Choline is a water-soluble compound essential to human health. It is neither a vitamin nor a mineral. The body uses choline for a number of important functions, including metabolism and the synthesis of some of the fat-like compounds that make up cells, according to the National Institutes of Health (opens in new tab) (NIH).
While there is still some uncertainty about all that choline does in the body, research indicates that it aids in the production of neurotransmitters involved in memory, as well as modulating DNA. There is also increasing evidence that it is important for early brain development in the womb.
Choline plays a role in the synthesis of phosphatidylcholine and sphingomyelin – phospholipids that make up a large part of the structure of cell membranes, Dr. Deborah Lee (opens in new tab), a medical writer for Dr Fox Online Pharmacy in the UK, told Live Science. Phospholipids are a type of fatty compound that is part of human cell membranes, which control what goes in and out of the cell.
A 2021 review in the journal Frontier in Physiology (opens in new tab) found that these phospholipids are related to longevity and aging, with a reduction in phospholipids appearing to be a common feature of aging in humans. The review also suggested that several phospholipid molecules are involved in regulating health and longevity, although more research is needed on their possible mechanisms.
Choline has other functions in the body. “Choline is also necessary for the synthesis of acetylcholine — an important neurotransmitter or chemical messenger,” Lee said. This neurotransmitter is involved in memory, learning, attention and involuntary muscle movements, according to a National Center for Biotechnology Information (opens in new tab) publication.
A 2023 study in the journal Aging Cell (opens in new tab) found links between dietary choline deficiency and Alzheimer’s disease in mice. The researchers found that those with a deficiency had elevated levels of the proteins amyloid-beta and tau — markers for Alzheimer’s disease — and altered hippocampal networks, responsible for learning and memory. The choline-deficient mice also had liver damage, enlarged hearts, increased body weight and decreased motor functions. However, more research is needed to establish a link between choline and Alzheimer’s disease in humans.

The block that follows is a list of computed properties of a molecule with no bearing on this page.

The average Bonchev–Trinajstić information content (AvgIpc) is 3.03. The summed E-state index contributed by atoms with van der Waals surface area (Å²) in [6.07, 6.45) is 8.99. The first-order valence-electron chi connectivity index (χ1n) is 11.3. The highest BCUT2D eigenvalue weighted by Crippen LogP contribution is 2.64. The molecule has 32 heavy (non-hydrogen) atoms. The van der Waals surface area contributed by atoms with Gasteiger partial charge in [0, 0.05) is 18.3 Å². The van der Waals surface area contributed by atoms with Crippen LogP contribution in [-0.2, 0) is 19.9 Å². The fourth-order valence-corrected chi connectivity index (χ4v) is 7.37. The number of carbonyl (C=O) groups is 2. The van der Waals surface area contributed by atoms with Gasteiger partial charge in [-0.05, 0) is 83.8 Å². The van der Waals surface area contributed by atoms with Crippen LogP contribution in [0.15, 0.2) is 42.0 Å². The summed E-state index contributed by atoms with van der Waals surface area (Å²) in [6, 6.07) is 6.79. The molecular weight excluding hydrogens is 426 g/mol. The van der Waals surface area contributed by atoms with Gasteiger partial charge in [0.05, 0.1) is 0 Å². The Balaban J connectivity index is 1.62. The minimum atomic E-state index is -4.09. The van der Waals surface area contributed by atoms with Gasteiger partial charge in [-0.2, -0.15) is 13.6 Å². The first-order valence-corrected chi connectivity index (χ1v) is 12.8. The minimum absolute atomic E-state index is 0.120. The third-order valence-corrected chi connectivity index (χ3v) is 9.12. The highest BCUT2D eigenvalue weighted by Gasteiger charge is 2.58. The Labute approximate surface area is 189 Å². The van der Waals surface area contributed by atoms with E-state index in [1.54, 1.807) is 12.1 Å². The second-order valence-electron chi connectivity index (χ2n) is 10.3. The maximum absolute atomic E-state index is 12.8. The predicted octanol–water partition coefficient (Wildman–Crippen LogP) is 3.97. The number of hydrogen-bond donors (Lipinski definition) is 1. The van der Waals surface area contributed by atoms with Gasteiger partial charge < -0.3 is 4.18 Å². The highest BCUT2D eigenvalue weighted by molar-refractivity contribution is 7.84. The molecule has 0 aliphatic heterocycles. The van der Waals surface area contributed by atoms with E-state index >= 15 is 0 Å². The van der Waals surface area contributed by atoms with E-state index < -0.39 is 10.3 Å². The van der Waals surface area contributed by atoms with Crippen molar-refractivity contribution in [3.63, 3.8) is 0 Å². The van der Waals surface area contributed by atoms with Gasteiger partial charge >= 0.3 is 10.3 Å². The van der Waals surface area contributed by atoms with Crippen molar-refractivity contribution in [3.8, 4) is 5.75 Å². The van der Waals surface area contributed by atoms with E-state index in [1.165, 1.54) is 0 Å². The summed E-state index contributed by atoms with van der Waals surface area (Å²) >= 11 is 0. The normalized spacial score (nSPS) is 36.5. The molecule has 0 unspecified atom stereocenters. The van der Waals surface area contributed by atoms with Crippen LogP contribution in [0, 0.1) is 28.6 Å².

Choline is found in a wide variety of foods, said Roxanna Ehsani (opens in new tab)a registered dietitian in Florida and a spokesperson for the Academy of Nutrition and Dietetics.
Some of the best sources of choline are:
- Dairy products, such as milk, yogurt and cottage cheese
- Cruciferous vegetables, such as broccoli, cauliflower and cabbage
- Shiitake mushrooms
- Soybeans and kidney beans
- Peanuts and sunflower seeds
- Whole grains, such as quinoa and brown rice
The body does produce a small amount of choline in the liver, Ehsani said, but it’s not enough to meet the body’s needs, so dietary sources are also needed.
While supplementing choline is possible, the NIH (opens in new tab) says the most commonly available forms of choline in supplements (choline bitartrate, phosphatidylcholine, and lecithin) need further investigation to confirm their effectiveness and safety. Anyone considering adding a supplement to their diet should consult a doctor first.
Intake recommendations for choline and other nutrients are provided by the Food and Nutrition Board (FNB) of the Institute of Medicine. However, there are insufficient data to establish an estimated average requirement for choline, so the FNB instead established adequate intakes (AIs) based on the prevention of liver injury as measured by serum alanine aminostransferase levels. For adults ages 19 and older, this is 550 micrograms (mg) per day of choline for men and 425 mg for women, according to the NIH (opens in new tab). Pregnant or lactating women need 450 mg and 550 mg, respectively.
A serving of beef contains about 356 mg of choline, while a hard-boiled egg contains 147 mg. A serving of broccoli or Brussels sprouts contains 31 mg.
Choline deficiency can negatively impact liver health, a 2013 review in the journal Current Opinion in Clinical Nutrition and Metabolic Care (opens in new tab) found it. The report also suggested that choline needs vary from person to person due to genetic polymorphisms (a difference in an individual’s DNA sequence) that increase their demand for choline.
Lee also noted that a choline deficiency can lead to health problems. “Inadequate intake of choline results in organ failure with muscle breakdown and non-alcoholic fatty liver disease,” Lee said. “Choline deficiency may also accelerate atherosclerosis, due to its effects on lipoprotein metabolism, and thus exacerbate the risk of cardiovascular disease.” Atherosclerosis is a buildup of plaque on artery walls, which can restrict blood flow to major organs. This arterial plaque consists mainly of fats and cholesterols.
Research also suggests that choline deficiency may affect fetal brain development. A 2012 prospective study in the journal PLOS One (opens in new tab) measured choline levels in the blood of women at 16 and 36 weeks of pregnancy, while infants’ neurological development was assessed at 18 months of age. Researchers found that there was a positive association between babies’ cognitive test scores at 18 months and the mothers’ choline levels at 16 weeks of gestation. They concluded that choline status in the first half of pregnancy is associated with cognitive development in healthy term infants. The study suggests that more research is needed on the potential restriction of choline in pregnant women’s diets.
This article is for informational purposes only and is not intended as medical advice.